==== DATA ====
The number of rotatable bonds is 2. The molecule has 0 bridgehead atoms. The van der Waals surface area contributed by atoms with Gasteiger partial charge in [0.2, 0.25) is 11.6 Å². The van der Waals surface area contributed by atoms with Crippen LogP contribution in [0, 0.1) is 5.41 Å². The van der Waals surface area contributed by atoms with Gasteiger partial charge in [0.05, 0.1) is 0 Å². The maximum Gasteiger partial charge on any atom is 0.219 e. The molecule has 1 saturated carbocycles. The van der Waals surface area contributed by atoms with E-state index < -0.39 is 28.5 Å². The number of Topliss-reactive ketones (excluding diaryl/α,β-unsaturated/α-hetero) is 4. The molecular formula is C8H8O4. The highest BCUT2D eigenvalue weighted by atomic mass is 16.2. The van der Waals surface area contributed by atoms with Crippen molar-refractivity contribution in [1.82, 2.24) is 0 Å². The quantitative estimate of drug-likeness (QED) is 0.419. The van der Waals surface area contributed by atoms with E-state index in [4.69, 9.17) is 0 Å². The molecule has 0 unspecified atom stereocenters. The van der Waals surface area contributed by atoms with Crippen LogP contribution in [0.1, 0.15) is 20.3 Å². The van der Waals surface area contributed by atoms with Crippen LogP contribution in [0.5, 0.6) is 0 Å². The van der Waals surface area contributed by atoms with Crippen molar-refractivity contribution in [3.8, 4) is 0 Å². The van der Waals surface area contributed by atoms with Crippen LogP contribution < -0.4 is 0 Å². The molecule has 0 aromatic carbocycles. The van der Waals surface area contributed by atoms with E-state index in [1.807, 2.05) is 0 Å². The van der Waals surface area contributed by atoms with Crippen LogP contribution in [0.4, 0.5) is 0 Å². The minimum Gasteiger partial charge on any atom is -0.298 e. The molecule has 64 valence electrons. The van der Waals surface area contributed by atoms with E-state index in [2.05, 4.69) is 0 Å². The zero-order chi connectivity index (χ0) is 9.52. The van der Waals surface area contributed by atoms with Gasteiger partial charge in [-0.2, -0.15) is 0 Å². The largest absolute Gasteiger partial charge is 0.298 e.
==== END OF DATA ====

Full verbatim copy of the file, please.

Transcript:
The number of rotatable bonds is 2. The molecule has 0 bridgehead atoms. The van der Waals surface area contributed by atoms with Gasteiger partial charge in [0.2, 0.25) is 11.6 Å². The van der Waals surface area contributed by atoms with Crippen LogP contribution in [0, 0.1) is 5.41 Å². The van der Waals surface area contributed by atoms with Gasteiger partial charge in [0.05, 0.1) is 0 Å². The maximum Gasteiger partial charge on any atom is 0.219 e. The molecule has 1 saturated carbocycles. The van der Waals surface area contributed by atoms with E-state index < -0.39 is 28.5 Å². The number of Topliss-reactive ketones (excluding diaryl/α,β-unsaturated/α-hetero) is 4. The molecular formula is C8H8O4. The highest BCUT2D eigenvalue weighted by atomic mass is 16.2. The van der Waals surface area contributed by atoms with Crippen molar-refractivity contribution in [1.82, 2.24) is 0 Å². The quantitative estimate of drug-likeness (QED) is 0.419. The van der Waals surface area contributed by atoms with E-state index in [4.69, 9.17) is 0 Å². The molecule has 0 unspecified atom stereocenters. The van der Waals surface area contributed by atoms with Crippen LogP contribution in [0.1, 0.15) is 20.3 Å². The van der Waals surface area contributed by atoms with Crippen LogP contribution in [0.5, 0.6) is 0 Å². The van der Waals surface area contributed by atoms with Crippen molar-refractivity contribution in [3.8, 4) is 0 Å². The van der Waals surface area contributed by atoms with Crippen LogP contribution < -0.4 is 0 Å². The molecule has 0 aromatic carbocycles. The van der Waals surface area contributed by atoms with E-state index in [1.807, 2.05) is 0 Å². The van der Waals surface area contributed by atoms with Crippen LogP contribution in [0.4, 0.5) is 0 Å². The minimum Gasteiger partial charge on any atom is -0.298 e. The molecule has 64 valence electrons. The van der Waals surface area contributed by atoms with E-state index in [2.05, 4.69) is 0 Å². The zero-order chi connectivity index (χ0) is 9.52. The van der Waals surface area contributed by atoms with Gasteiger partial charge in [-0.2, -0.15) is 0 Å². The largest absolute Gasteiger partial charge is 0.298 e.